Two American siblings are making a public plea for help after being trapped in China for a year due to their father being put on the Chinese government’s most-wanted list.
Cynthia and Victor Liu, who traveled to China last year to pay respects to their dying grandmother, have been prevented from leaving the country due to the government-imposed exit ban.
A former executive of a state-owned bank, Liu Changming is one of China’s most wanted fugitives, CBS reports.
He reportedly fled the country in 2007 after being linked to a $1.4 billion fraud case.
Meanwhile, their mother Sandra, also a U.S. citizen, is imprisoned in China for reasons that are still unclear. The siblings have not been able to see or speak with her as well.
According to their lawyer, David Pressman, the Chinese government has been pressuring them to convince their father to return to China and face his charges. He claims China is using the siblings as a form of “human bait.”
While the siblings are free to move anywhere within China, they remain under constant surveillance by the Chinese security services.
Cynthia, 27, a consulting firm employee and Victor, a 19-year-old Georgetown undergrad, have both claimed that they don’t have any means of contacting their father as he abandoned them in 2012.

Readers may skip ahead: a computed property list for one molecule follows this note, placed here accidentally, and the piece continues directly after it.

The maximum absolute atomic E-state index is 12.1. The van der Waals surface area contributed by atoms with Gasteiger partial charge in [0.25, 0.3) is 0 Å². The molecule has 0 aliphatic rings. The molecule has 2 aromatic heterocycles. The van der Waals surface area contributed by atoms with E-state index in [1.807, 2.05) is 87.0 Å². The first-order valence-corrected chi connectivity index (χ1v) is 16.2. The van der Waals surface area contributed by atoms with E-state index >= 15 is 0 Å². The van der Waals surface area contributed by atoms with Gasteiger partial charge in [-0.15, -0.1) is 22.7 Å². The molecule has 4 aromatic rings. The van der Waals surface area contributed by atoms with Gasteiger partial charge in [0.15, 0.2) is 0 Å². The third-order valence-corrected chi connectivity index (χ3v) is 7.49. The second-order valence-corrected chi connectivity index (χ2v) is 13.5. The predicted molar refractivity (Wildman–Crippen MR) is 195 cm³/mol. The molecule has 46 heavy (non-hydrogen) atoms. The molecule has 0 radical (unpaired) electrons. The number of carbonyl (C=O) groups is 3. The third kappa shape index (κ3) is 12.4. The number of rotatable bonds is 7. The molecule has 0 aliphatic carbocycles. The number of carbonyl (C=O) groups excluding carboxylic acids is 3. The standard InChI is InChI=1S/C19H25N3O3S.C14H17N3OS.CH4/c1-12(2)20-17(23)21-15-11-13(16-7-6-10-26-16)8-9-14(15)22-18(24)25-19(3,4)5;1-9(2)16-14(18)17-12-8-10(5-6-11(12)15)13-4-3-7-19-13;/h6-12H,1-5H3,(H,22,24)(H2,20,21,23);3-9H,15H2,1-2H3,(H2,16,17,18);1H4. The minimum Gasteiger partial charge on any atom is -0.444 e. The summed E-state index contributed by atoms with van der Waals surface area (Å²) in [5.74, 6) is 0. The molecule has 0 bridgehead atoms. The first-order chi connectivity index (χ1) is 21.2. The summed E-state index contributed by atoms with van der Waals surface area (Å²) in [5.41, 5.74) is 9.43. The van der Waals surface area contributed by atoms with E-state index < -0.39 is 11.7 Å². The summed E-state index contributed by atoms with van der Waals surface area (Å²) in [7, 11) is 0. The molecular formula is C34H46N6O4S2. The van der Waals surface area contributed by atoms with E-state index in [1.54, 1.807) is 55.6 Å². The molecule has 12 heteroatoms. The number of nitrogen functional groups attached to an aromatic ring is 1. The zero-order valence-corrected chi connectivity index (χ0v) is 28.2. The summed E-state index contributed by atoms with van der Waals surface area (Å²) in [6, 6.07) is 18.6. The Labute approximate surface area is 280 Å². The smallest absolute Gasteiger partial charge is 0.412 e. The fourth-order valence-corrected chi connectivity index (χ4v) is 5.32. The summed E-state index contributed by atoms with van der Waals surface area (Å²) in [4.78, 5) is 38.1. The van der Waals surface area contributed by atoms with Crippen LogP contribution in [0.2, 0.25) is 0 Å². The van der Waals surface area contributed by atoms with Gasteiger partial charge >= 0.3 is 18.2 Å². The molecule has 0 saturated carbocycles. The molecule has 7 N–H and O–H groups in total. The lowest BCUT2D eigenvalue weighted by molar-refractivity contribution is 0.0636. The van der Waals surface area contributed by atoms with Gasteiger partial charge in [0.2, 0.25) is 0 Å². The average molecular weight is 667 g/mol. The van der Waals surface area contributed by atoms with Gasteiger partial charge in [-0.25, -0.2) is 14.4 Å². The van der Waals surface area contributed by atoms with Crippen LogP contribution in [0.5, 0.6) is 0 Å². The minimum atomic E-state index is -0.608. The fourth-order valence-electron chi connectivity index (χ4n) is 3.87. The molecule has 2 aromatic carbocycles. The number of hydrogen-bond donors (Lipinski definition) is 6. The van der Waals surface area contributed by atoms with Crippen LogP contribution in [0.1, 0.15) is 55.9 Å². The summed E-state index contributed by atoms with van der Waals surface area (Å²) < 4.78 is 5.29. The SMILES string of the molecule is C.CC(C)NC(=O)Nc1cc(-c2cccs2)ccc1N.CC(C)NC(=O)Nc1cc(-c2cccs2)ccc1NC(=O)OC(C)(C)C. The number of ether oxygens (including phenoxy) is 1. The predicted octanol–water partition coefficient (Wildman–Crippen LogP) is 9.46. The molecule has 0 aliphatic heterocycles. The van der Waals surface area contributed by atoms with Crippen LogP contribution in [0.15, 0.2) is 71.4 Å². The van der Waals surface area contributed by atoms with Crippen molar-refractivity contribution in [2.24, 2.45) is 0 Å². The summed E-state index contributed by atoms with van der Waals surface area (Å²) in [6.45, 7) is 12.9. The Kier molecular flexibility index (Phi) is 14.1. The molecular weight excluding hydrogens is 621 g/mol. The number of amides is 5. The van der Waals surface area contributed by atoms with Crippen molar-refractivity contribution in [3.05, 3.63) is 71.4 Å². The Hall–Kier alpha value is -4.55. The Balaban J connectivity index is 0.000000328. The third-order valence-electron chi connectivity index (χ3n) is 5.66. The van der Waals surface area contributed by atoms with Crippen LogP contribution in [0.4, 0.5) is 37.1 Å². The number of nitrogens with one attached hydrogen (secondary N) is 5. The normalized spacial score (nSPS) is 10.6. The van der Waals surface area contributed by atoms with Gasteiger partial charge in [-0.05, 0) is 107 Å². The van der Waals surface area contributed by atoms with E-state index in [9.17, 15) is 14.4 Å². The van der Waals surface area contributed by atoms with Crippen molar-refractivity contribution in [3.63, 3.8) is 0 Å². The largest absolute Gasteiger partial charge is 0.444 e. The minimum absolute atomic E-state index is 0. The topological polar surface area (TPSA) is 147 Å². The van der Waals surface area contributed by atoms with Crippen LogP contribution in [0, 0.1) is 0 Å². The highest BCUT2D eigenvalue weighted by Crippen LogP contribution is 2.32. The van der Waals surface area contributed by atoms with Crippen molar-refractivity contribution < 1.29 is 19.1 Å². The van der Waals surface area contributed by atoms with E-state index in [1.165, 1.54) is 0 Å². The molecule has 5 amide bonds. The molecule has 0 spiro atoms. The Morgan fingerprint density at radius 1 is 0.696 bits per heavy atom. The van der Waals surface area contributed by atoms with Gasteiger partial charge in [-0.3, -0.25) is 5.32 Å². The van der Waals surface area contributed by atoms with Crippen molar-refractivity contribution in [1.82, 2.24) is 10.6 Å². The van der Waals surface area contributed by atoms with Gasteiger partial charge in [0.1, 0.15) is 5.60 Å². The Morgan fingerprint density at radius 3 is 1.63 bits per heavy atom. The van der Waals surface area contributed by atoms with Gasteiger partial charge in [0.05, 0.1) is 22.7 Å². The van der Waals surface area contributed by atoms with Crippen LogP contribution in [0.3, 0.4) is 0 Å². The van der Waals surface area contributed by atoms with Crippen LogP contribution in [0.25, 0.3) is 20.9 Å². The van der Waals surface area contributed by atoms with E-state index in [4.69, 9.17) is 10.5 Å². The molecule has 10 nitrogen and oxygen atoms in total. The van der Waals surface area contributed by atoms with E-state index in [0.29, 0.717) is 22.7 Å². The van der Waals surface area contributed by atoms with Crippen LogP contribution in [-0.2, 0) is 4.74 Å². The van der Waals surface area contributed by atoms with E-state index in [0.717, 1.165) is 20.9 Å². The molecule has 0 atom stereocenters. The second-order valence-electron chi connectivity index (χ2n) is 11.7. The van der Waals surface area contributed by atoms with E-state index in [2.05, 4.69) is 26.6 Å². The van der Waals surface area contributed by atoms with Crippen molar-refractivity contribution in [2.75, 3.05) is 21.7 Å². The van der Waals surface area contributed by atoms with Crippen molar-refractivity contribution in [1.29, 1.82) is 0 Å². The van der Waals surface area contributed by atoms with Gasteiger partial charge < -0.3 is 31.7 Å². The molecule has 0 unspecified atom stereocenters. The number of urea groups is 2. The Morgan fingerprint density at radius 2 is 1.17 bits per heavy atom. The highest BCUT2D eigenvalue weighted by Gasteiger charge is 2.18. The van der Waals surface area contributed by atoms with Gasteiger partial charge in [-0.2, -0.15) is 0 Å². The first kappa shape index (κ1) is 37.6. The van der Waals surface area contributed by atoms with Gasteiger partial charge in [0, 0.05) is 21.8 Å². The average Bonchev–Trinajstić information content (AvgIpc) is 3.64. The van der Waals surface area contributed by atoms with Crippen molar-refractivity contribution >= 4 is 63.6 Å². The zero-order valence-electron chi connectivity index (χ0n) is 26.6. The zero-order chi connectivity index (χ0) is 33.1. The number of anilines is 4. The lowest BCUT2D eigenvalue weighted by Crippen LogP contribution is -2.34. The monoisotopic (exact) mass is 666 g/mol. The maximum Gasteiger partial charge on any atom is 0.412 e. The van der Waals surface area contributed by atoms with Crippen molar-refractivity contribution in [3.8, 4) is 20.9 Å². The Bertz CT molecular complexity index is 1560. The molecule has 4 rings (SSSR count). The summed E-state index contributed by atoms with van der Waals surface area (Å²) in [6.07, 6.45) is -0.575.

“This man abandoned my family many years ago. We are not in touch with him, nor do we have any way of contacting him,” Cynthia said in a video posted by CBS This Morning.
In the clip, Cynthia made her plea that she and her brother be allowed to go home.
“We’ve done nothing wrong, and we need to go home. We wake up every morning terrified,” she said.
“We feel trapped. We live with constant distress because this is not our home, and we are not here by choice,” Cynthia added.
Last year, National Security Adviser John Bolton has demanded the release of the Lius to no avail. Despite the odds, Cynthia remains hopeful.
“I have told Victor again and again that no matter how dark our lives can be, we need to hold on to hope,” she noted.
The siblings are now hoping that their pleas for help will be brought to the attention of top Chinese officials who will be visiting Washington this week for trade talks.